CONCLUSION – The practice we have to undertake is to repeatedly step away from seeing things only through our own eyes. We cannot possibly see and understand reality from that limited vantage point. We must strive to see the other’s point of view. Whatever relationships you are exposed to: mother, daughter, father, boss, colleague, carer, lover, friend etc …, practise seeing the world through the other person’s eyes. This takes regular effort, it is not a fleeting activity – if you try, really try, you will over time develop an empathy that will become advanced. This is the first step. Practise moving between the two positions and they will inform one another, as they share their gifts and insights. It is only when you have truly mastered this that the third position will start to come more easily and naturally.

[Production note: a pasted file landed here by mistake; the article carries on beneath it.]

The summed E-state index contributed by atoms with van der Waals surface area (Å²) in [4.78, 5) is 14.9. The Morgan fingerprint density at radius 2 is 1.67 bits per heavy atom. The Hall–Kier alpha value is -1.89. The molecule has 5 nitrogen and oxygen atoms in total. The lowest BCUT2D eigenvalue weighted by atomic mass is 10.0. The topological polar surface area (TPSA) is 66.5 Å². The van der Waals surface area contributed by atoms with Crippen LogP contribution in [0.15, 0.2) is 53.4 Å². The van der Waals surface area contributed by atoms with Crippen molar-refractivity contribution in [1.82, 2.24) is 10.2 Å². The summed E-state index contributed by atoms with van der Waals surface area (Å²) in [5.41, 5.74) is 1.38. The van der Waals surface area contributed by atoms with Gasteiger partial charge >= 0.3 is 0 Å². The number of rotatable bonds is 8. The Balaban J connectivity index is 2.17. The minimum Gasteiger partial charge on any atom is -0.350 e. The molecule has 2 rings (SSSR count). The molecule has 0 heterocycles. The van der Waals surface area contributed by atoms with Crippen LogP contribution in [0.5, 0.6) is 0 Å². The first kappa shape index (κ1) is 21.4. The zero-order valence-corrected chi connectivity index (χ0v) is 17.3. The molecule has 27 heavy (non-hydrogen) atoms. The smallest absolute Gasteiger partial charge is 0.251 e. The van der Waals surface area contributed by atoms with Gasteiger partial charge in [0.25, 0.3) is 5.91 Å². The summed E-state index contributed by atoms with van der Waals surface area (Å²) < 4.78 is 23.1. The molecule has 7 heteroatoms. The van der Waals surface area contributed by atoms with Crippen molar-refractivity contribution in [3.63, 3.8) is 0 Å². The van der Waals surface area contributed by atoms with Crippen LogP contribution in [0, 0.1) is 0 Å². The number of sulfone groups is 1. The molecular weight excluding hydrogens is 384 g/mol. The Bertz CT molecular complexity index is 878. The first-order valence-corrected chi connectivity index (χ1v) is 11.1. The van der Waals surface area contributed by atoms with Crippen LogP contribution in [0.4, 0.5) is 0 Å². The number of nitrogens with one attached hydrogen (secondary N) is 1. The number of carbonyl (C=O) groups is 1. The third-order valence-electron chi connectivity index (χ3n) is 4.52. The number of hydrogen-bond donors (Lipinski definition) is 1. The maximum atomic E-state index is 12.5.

You can then practise stepping away from ‘self and other’ and ‘look in’ from outside both positions. To do this theoretically is not a great challenge, but to really ‘step away’ and ‘look in’ is quite mind blowing as it introduces you to a reality and awareness that leaves you awe struck and genuinely grateful as you are able to fully appreciate life’s rich tapestry. Let us not encourage you to do any more at this point: this would be a mistake, as this is about doing less (see: Less is More). So start by stepping away from self and looking kindly at others.


Once this is done it gets easier to truly respect and look after the self and value others. This practice of self nurture and social care moves one ever-closer to the kind wisdom of the loving detached position. There is much more to be said on this subject but for now we believe there is plenty of food for thought here … Start practising this and enjoying the results!